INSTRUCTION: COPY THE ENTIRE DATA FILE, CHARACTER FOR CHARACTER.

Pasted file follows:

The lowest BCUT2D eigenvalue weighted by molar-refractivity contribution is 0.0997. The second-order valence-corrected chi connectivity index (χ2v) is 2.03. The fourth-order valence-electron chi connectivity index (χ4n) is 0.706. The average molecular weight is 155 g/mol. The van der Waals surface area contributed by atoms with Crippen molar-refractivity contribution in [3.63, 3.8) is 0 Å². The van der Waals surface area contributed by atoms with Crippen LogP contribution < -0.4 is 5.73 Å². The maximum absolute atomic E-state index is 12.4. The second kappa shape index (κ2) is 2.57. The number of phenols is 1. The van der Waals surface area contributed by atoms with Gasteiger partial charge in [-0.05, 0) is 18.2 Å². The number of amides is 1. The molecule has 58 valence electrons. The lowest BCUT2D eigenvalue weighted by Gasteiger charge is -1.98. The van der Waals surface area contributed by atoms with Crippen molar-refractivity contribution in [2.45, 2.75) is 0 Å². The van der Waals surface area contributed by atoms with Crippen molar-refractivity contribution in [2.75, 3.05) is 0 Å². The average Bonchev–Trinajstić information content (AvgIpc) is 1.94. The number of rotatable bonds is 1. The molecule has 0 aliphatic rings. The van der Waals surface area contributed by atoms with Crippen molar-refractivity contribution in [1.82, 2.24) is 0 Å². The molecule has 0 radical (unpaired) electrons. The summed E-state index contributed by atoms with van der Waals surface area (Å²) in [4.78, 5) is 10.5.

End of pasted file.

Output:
The lowest BCUT2D eigenvalue weighted by molar-refractivity contribution is 0.0997. The second-order valence-corrected chi connectivity index (χ2v) is 2.03. The fourth-order valence-electron chi connectivity index (χ4n) is 0.706. The average molecular weight is 155 g/mol. The van der Waals surface area contributed by atoms with Crippen molar-refractivity contribution in [3.63, 3.8) is 0 Å². The van der Waals surface area contributed by atoms with Crippen LogP contribution < -0.4 is 5.73 Å². The maximum absolute atomic E-state index is 12.4. The second kappa shape index (κ2) is 2.57. The number of phenols is 1. The van der Waals surface area contributed by atoms with Gasteiger partial charge in [-0.05, 0) is 18.2 Å². The number of amides is 1. The molecule has 58 valence electrons. The lowest BCUT2D eigenvalue weighted by Gasteiger charge is -1.98. The van der Waals surface area contributed by atoms with Crippen molar-refractivity contribution in [2.45, 2.75) is 0 Å². The van der Waals surface area contributed by atoms with Crippen molar-refractivity contribution in [2.75, 3.05) is 0 Å². The average Bonchev–Trinajstić information content (AvgIpc) is 1.94. The number of rotatable bonds is 1. The molecule has 0 aliphatic rings. The van der Waals surface area contributed by atoms with Crippen molar-refractivity contribution in [1.82, 2.24) is 0 Å². The molecule has 0 radical (unpaired) electrons. The summed E-state index contributed by atoms with van der Waals surface area (Å²) in [4.78, 5) is 10.5.